As we go through that story, it invokes a lot of emotions. There's anger at the injustice being done, frustration at the stubbornness of the wicked, grief for the opressed and anguish in those heart wrenching moments. What's funny is that when you're watching an inspirational movie of the sort, you feel all these emotions for perhaps a few seconds at each scene. Perhaps if you're like me, you could still think about it for a couple of days, maybe even a week. The tragic thing is that in real life, its a lot more than that. Unfortunately, people don't go from poor to rich or from slave to free within a two-three hour window that movies afford us.

Anyone can watch an inspirational film and cry a little, talk about how protagonist had great perseverance and how cruel the antagonists were. That's not saying its wrong or shallow to do that and walk out of the cinema saying, "So, what's for lunch?" It is good however, when you take time to focus on yourself a little, finding out what the story really meant to you.

Not too long ago, I was watching 'The Help' with a few friends. It's about an black lady who works as a maid during the time of coloured segregation in America. I guess the racism theme was emphasised even more by the fact that the setting is in Missisipi. As you've figured by now, it's mostly about discrimination and the consequences of challenging the status quo. Although the theme isn't new to me, I guess it was a little shocking to see how blatant racism was during those times. It is surprising to see how one race can treat another as a lesser class of being in the modern era. For all you know, it probably still exists today, just in a more subtle form maybe.

The reason I brought up 'The Help' is because something held my attention and got me thinking, so much so that I didn't really feel like saying anything even after the movie ended. It wasn't one particular scene that gripped me, rather a string of events throughout that made me wonder what I'd do if I were in the same situation.

You see, in 'The Help', the main character Aibileen is a black maid faced with a risk-filled choice of exposing her troubles and grievances working as a maid for white families to a young white journalist seeking to write a book about coloured help. Making a decision to tell the truth wasn't easy and it wasn't something Aibileen chose until things happened that led her to believe telling it was the closest she'd get to justice. On the surface, it seems to be just logical sense, after all, don't crooks tell the truth when they're cornered?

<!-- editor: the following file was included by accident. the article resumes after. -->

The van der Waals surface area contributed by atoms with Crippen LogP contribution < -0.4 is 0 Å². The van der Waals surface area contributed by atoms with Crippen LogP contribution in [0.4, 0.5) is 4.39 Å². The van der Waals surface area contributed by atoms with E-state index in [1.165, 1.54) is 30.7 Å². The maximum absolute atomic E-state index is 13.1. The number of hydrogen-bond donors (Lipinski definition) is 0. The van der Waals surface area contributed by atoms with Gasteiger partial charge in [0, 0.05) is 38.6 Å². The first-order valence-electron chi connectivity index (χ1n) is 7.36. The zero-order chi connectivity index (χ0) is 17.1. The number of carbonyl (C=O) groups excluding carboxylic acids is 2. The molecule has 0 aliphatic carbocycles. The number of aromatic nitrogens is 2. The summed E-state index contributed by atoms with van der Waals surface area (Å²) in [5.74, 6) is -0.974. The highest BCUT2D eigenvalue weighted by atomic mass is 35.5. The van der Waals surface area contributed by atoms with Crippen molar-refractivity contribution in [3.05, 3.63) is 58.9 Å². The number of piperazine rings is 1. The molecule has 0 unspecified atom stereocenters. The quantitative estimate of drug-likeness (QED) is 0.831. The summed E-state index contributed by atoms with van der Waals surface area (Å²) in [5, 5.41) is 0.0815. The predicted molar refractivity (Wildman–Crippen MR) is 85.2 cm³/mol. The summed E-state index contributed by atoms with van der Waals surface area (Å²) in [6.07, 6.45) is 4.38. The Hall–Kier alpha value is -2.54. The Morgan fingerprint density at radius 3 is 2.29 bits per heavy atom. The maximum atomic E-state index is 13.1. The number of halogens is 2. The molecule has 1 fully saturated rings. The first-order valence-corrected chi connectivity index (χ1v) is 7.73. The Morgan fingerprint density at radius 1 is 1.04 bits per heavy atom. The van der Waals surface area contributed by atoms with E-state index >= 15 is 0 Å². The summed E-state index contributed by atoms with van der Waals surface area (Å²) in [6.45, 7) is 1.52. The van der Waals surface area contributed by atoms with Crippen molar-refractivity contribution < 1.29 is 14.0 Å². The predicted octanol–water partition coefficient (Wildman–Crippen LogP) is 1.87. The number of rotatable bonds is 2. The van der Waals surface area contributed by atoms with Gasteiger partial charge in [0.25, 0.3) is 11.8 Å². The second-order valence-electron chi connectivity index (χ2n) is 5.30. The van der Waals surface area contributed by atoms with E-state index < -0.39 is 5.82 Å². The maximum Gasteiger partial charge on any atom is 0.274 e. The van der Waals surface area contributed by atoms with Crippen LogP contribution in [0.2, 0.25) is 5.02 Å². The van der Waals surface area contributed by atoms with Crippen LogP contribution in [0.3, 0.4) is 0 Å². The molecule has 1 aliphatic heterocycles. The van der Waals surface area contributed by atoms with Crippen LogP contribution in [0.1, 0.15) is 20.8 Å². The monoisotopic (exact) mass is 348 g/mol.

What really got me was the fact that Aibileen would stick to her decision, her conviction, in spite of the consequences and the great risks she was taking. Although the film doesn't show it, in a real situation, she probably would've felt fearful for her work, her life even, everyday she went to work for the white familiy after she agreed to tell her story. She could've been ostracised by her friends for doing something taboo, dangerous, not just to herself but to the entire community.

Not long later, the shooting of a black man by the Ku Klux Klan in this story races to heighten her fears. Suddenly, the consequences were becoming more real and many what-ifs were coming to mind. What if she were found out? Would she become the victim of a shooting just because she couldn't keep shut? Would the entire black community suffer dire consequences for something she'd agreed to? Aibileen got her head down, stuck to her belief, committed herself to doing the right thing although circumstances dictated differently.

That's where this movie had me. I wasn't thinking so much about the racism although that was its major pull. I was thinking about something a lot simpler. Doing the right thing.

It challenged me. Would I have done what she did had I been in her place at that time? It really pricked me at the time because I think many people including myself can quit on something for reasons much lesser. As much as I would like to say, "Yeah, I would've done that too," there's doubt in my mind that suggests the truth probably isn't so. Right now, I'm just not in a position where I can say outright that I'd definitely do the right thing in a time where everything against me is tremendously overwhelming.

Then again, I'm reminded that as a Christian, God doesn't put us into situations we aren't able to overcome. Surely, there are times and moments where our own strength and ideas won't cut it, but His grace and power is sufficient. Those are times and opportunities for Him to shine through us, through our weakness, through our dark moments. I guess all that I need to do is to make sure that I have a solid foundation so that when the wind blows, I'll be able to handle it.